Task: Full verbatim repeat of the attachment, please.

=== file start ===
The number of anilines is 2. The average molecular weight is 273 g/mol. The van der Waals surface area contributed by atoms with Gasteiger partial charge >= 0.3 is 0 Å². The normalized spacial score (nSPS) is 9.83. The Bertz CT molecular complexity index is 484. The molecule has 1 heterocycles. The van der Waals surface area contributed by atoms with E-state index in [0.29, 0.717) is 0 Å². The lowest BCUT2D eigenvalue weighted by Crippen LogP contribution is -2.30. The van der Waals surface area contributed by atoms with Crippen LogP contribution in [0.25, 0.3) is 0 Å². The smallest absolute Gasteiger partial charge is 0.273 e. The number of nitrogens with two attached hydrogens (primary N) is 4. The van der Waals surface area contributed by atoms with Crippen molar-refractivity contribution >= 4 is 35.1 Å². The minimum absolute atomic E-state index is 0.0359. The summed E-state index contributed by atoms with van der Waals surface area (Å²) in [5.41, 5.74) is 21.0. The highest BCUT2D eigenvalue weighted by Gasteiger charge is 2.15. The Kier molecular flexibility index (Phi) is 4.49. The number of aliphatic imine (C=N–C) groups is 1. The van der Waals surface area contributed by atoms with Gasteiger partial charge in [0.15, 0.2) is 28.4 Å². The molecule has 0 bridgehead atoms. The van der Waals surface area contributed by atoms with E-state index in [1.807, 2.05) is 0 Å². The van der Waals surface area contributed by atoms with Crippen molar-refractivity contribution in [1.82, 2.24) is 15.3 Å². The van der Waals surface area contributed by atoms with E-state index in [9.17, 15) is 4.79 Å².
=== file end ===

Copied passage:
The number of anilines is 2. The average molecular weight is 273 g/mol. The van der Waals surface area contributed by atoms with Gasteiger partial charge >= 0.3 is 0 Å². The normalized spacial score (nSPS) is 9.83. The Bertz CT molecular complexity index is 484. The molecule has 1 heterocycles. The van der Waals surface area contributed by atoms with E-state index in [0.29, 0.717) is 0 Å². The lowest BCUT2D eigenvalue weighted by Crippen LogP contribution is -2.30. The van der Waals surface area contributed by atoms with Crippen LogP contribution in [0.25, 0.3) is 0 Å². The smallest absolute Gasteiger partial charge is 0.273 e. The number of nitrogens with two attached hydrogens (primary N) is 4. The van der Waals surface area contributed by atoms with Crippen molar-refractivity contribution >= 4 is 35.1 Å². The minimum absolute atomic E-state index is 0.0359. The summed E-state index contributed by atoms with van der Waals surface area (Å²) in [5.41, 5.74) is 21.0. The highest BCUT2D eigenvalue weighted by Gasteiger charge is 2.15. The Kier molecular flexibility index (Phi) is 4.49. The number of aliphatic imine (C=N–C) groups is 1. The van der Waals surface area contributed by atoms with Gasteiger partial charge in [0.15, 0.2) is 28.4 Å². The molecule has 0 bridgehead atoms. The van der Waals surface area contributed by atoms with E-state index in [1.807, 2.05) is 0 Å². The van der Waals surface area contributed by atoms with Crippen molar-refractivity contribution in [1.82, 2.24) is 15.3 Å². The van der Waals surface area contributed by atoms with E-state index in [9.17, 15) is 4.79 Å².